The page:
“Till May 3, every Indian will have to stay in lockdown. I request all Indians that we stop the coronavirus from spreading to other areas,” the prime minister said in a televised address. The government will provide extensive guidelines on Wednesday.
Indian data shows that the country now has over 10,300 cases of coronavirus, with 339 fatalities among them.
04:37 Germany’s federal justice minister has spoken out against suggestions to isolate specifically older and chronically sick people as a way to fight the coronavirus, saying it would infringe on their fundamental human rights.
“Every person is entitled to their rights, regardless of age,” German Justice Minister Christine Lambrecht told Germany’s RND news agency on Tuesday. “And it’s not at all the case that only certain groups are at risk. Young people can also become severely ill.”
“Pitting generations against each other is certainly not the right approach,” she said, adding that “locking up” certain demographic groups was not an option.
Some German politicians have called for people over the age of 65 and those with chronic illnesses to be excluded from daily life during the coronavirus crisis, while younger people, who are thought to be at a lower risk for developing complications, could slowly return to normal life.
03:58 South Korea has reported 27 new cases, maintaining its streak of fewer than 100 cases for close to two weeks. The downward trend is apparent in the country’s epicenter of Daegu as well as neighboring towns. South Korea has recorded a total of 10,564 infections and 222 deaths.
03:55 Japan has reported 390 new cases, bringing the total number of infections to 7,645. While the country is currently under a state of emergency, grocery stores and similar establishments are still seeing large groups of people as they attempt to stock up on necessities.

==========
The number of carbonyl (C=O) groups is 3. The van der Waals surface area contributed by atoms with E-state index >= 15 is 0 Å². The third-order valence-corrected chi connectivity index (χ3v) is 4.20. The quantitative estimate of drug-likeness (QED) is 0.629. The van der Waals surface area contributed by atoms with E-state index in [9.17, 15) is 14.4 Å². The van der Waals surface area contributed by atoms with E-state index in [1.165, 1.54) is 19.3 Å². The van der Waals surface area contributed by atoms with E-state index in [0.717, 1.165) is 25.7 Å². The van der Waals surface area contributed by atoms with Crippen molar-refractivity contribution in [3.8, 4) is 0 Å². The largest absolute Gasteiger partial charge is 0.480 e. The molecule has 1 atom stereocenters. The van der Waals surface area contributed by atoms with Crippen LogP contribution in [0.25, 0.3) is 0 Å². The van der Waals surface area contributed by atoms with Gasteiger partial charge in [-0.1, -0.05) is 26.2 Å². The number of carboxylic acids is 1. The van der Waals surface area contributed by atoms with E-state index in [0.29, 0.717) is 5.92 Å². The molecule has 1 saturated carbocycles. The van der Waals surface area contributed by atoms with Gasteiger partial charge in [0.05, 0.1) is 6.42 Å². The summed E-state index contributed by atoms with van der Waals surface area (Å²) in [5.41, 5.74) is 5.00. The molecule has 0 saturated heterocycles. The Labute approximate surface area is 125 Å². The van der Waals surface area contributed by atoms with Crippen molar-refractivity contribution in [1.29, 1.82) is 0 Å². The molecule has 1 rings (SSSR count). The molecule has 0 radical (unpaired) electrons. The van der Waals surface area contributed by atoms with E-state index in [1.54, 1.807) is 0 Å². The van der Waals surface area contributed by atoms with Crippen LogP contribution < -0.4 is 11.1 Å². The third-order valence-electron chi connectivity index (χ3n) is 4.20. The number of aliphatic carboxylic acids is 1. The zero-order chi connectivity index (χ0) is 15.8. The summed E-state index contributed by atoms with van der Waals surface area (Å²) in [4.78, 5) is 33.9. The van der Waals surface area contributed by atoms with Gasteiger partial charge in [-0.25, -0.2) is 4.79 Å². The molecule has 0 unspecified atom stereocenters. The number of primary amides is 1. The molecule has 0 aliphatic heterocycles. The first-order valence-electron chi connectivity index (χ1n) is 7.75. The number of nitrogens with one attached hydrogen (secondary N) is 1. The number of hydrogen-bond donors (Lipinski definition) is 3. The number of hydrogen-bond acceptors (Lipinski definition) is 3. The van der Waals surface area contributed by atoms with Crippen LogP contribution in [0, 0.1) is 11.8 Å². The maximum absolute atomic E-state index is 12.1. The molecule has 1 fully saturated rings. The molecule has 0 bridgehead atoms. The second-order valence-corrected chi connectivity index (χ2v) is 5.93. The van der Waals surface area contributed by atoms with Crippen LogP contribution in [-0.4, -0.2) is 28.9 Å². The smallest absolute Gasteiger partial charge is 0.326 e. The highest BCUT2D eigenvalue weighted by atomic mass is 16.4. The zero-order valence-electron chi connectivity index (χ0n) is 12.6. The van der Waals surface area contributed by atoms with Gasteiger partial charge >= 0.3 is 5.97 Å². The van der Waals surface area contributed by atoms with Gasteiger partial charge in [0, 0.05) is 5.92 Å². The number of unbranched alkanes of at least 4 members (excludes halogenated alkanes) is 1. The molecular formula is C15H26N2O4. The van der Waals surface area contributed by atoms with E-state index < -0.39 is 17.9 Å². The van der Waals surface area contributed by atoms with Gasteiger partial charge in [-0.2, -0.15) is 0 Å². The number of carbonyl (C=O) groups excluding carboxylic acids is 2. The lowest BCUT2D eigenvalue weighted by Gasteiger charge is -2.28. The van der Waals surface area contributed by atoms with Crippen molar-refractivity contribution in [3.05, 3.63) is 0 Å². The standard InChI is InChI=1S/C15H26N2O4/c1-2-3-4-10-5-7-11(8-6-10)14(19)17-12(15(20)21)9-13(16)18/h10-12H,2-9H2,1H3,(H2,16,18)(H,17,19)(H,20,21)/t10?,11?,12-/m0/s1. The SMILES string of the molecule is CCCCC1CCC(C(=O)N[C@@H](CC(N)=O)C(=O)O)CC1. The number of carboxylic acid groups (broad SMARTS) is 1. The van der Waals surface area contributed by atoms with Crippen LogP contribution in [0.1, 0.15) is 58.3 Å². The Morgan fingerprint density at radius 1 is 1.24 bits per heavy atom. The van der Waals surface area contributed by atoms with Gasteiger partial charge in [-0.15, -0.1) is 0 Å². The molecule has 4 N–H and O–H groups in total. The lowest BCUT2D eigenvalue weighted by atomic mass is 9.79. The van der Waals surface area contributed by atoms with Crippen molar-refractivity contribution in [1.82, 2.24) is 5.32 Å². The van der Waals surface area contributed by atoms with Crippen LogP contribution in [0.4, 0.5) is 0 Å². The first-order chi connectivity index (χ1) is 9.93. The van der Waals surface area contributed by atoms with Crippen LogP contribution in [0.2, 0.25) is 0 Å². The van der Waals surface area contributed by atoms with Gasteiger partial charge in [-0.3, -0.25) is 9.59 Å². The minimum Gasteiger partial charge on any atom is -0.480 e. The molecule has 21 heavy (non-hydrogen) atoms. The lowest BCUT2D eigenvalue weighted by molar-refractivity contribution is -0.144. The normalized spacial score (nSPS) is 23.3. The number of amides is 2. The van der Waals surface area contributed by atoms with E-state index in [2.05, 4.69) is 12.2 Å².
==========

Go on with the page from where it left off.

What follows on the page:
03:29 Here is the latest from across Latin America
Brazil: A new study has found that Brazil may have 12 times more cases than are being officially reported. The discrepancies have been attributed to low testing and long waits for results. Latest figures: 23,723 infected, 1,355 deaths, 173 recovered.
Mexico: Mexico recorded 353 new cases of the virus, which brought the country’s total to 5,014 infections. However, the country’s Deputy Health Minister Hugo Lopez-Gatell has said that the number of infections may be much higher — even up to 26,500 cases. Latest figures: 5,014 infected, 332 deaths, 1,964 recovered.
Ecuador: The government of Ecuador has removed 771 bodies from the city of Guayaquil, the epicenter of the country’s coronavirus outbreak. The city has been dealing with a massive rise in death tolls that the public systems were ill-equipped to deal with, leading to multiple corpses being left in the streets. Authorities predict up to 3,500 COVID-19 deaths in the coming months. Latest figures: 7,529 infected, 355 deaths, 597 recovered.
Colombia: The country has reported 76 new infections and three deaths, bringing the total number of cases to 2,852. According to the health ministry, only 1,256 tests were conducted on Monday, lower than both Saturday (3,193) and Sunday (1,364). Latest figures: 2,852 infected, 112 deaths, 319 recovered.
Peru: In the five weeks since Peru’s first coronavirus infections were reported, the country has seen close to 10,000 cases and over 200 deaths. The progression of mortality, however, has fallen from 29% to 14%, with an exponential increase in testing over the past two weeks. Latest figures: 9,784 infected, 216 deaths, 2,642 recovered.
Chile: Health minister Jaime Manalich brought up the issues of mental health and domestic violence, as he discussed the need for “prudence and wisdom” while discussing quarantine measures. He also said that a blanket application of quarantines could lead to people disobeying the orders in hordes. Latest figures: 7,525 infected, 82 deaths, 2,367 recovered.
02:35 The World Health Organization (WHO) has revealed that work is well underway to find a vaccine. The organization tweeted a declaration, including a list of experts, and said: “Under WHO’s coordination, a group of experts from across the world is working towards the development of vaccines against COVID-19.”
02:13 New Zealand has reported four coronavirus-related deaths, its highest daily death toll so far. With 17 new cases, the total number of infections has risen to 1,366.
“It is a sobering reminder of what is at stake here,” the country’s Director General of Health Ashley Bloomfield said, as the death toll rose to nine. Six of the total number of deaths were from an aged-care facility in Christchurch.